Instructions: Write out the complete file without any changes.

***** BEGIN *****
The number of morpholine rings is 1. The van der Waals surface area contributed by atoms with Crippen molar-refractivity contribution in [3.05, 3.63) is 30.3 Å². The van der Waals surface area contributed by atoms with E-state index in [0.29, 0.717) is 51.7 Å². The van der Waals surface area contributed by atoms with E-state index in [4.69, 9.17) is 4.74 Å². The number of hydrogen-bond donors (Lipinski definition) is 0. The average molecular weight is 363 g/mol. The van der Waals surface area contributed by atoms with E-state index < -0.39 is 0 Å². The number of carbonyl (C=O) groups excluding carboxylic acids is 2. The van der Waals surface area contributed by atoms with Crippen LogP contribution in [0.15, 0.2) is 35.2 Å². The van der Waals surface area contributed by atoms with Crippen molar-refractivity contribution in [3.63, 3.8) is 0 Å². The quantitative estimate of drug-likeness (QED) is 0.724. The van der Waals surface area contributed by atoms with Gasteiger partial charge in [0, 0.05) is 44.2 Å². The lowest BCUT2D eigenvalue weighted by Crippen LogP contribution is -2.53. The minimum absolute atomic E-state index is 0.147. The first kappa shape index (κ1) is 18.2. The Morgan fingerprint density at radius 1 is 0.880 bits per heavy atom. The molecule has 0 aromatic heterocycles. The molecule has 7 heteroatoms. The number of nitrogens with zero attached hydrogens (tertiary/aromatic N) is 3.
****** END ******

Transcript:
The number of morpholine rings is 1. The van der Waals surface area contributed by atoms with Crippen molar-refractivity contribution in [3.05, 3.63) is 30.3 Å². The van der Waals surface area contributed by atoms with E-state index in [0.29, 0.717) is 51.7 Å². The van der Waals surface area contributed by atoms with E-state index in [4.69, 9.17) is 4.74 Å². The number of hydrogen-bond donors (Lipinski definition) is 0. The average molecular weight is 363 g/mol. The van der Waals surface area contributed by atoms with E-state index < -0.39 is 0 Å². The number of carbonyl (C=O) groups excluding carboxylic acids is 2. The van der Waals surface area contributed by atoms with Crippen LogP contribution in [0.15, 0.2) is 35.2 Å². The van der Waals surface area contributed by atoms with Crippen molar-refractivity contribution in [3.63, 3.8) is 0 Å². The quantitative estimate of drug-likeness (QED) is 0.724. The van der Waals surface area contributed by atoms with Gasteiger partial charge in [0, 0.05) is 44.2 Å². The lowest BCUT2D eigenvalue weighted by Crippen LogP contribution is -2.53. The minimum absolute atomic E-state index is 0.147. The first kappa shape index (κ1) is 18.2. The Morgan fingerprint density at radius 1 is 0.880 bits per heavy atom. The molecule has 0 aromatic heterocycles. The molecule has 7 heteroatoms. The number of nitrogens with zero attached hydrogens (tertiary/aromatic N) is 3.